OTTAWA, Oct. 16, 2013 /CNW/ - The Canadian Cable Systems Alliance (CCSA) congratulates the federal government on its commitment in today's Speech from the Throne to choice and competition for rural Canadian telecom, internet and broadcasting consumers.
A traditionally underserved market, Canadians who live outside major cities often lack the choice of communications service alternatives that are available in the largest urban centres. That is due to lack of access to communications connectivity at fair prices and the unwillingness of the major companies to negotiate fair contracts with local television distributors for use of their channels.
"As things stand, it isn't fair to Canadians who don't live in major urban areas. As available television and other communications options explode in the digital environment, the urban/rural divide is growing, not shrinking," said Alyson Townsend, CCSA President. "Our members are the small and medium-sized cable and telephone businesses who work in, live in and contribute to the communities they serve. They provide vital communications services to Canadians in high-cost serving areas; communities and regions that the major companies do not serve well. Those smaller, locally-based companies are a critical part of Canada's communications system. We are delighted that the federal government is committed to the principle that all Canadians should have fair and equal access to these services."
In a recent interview on Global TV's "West Block", Industry Minister James Moore noted that the current Government has led the way in making specific proposals to give "consumers more choice in the television and wireless marketplace" and explained that, "we want to move to a pick and pay system because we don't think Canadians should be forced to buy things that they're not interested in consuming." CCSA and its members have consistently supported increased flexibility and choice for TV viewers and welcome the Government's commitment to these principles.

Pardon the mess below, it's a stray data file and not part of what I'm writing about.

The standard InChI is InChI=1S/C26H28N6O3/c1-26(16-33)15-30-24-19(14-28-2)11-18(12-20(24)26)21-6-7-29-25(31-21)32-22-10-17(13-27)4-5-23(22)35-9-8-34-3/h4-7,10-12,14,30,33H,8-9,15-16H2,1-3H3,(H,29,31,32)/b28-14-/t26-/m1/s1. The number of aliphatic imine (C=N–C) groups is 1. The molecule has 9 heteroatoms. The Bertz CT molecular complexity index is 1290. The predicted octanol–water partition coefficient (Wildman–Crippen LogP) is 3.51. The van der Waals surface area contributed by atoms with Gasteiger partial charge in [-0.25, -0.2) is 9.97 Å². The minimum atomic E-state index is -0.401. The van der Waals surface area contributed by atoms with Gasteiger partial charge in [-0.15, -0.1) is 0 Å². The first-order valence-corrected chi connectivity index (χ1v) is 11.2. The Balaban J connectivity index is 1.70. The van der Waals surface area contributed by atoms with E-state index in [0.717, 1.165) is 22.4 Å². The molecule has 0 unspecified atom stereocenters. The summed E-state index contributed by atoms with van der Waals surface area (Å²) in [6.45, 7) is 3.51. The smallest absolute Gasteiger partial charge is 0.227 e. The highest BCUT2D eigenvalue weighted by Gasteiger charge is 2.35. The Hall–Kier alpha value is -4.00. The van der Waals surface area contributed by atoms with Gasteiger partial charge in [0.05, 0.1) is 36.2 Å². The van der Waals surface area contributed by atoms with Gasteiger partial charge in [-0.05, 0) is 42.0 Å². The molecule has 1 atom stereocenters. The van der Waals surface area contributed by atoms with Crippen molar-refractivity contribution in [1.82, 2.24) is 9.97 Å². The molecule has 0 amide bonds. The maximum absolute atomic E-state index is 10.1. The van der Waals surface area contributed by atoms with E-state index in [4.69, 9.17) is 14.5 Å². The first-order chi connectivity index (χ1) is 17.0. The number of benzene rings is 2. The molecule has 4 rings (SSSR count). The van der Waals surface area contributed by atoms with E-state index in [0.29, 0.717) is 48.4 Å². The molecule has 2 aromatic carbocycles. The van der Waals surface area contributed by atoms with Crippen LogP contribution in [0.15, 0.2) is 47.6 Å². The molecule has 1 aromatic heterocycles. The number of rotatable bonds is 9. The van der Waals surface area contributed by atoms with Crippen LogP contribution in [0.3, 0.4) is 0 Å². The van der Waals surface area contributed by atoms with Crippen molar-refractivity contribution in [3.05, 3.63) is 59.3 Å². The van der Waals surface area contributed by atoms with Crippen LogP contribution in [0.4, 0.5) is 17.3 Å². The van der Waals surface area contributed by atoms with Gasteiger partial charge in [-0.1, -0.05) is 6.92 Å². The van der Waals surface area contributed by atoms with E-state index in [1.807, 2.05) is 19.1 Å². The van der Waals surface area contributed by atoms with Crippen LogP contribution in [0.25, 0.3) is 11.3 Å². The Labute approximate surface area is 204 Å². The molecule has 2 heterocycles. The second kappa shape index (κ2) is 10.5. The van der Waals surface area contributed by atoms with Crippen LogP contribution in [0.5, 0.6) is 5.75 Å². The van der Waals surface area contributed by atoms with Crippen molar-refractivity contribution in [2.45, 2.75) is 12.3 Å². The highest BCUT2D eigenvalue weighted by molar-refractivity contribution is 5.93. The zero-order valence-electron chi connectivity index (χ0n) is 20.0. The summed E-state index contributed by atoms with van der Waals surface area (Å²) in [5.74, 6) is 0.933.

"We look forward to working with the government as it develops policies and a regulatory climate that will increase the ability of small and medium sized cable, internet and telecom providers to provide better choice and more competitive rates to their customers, no matter where they live, " added Townsend.
CCSA represents more than 115 independent and highly resourceful cable, telco and IPTV companies that serve over 700,000 Canadians in communities in all provinces and territories, including many isolated communities across the North. CCSA membership includes television distribution companies operated by many small, family-owned companies, a large number of First Nations and more than 20 not-for-profit community cooperatives.
SOURCE: Canadian Cable Systems Alliance Inc.
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Danielle LaBossiere Parr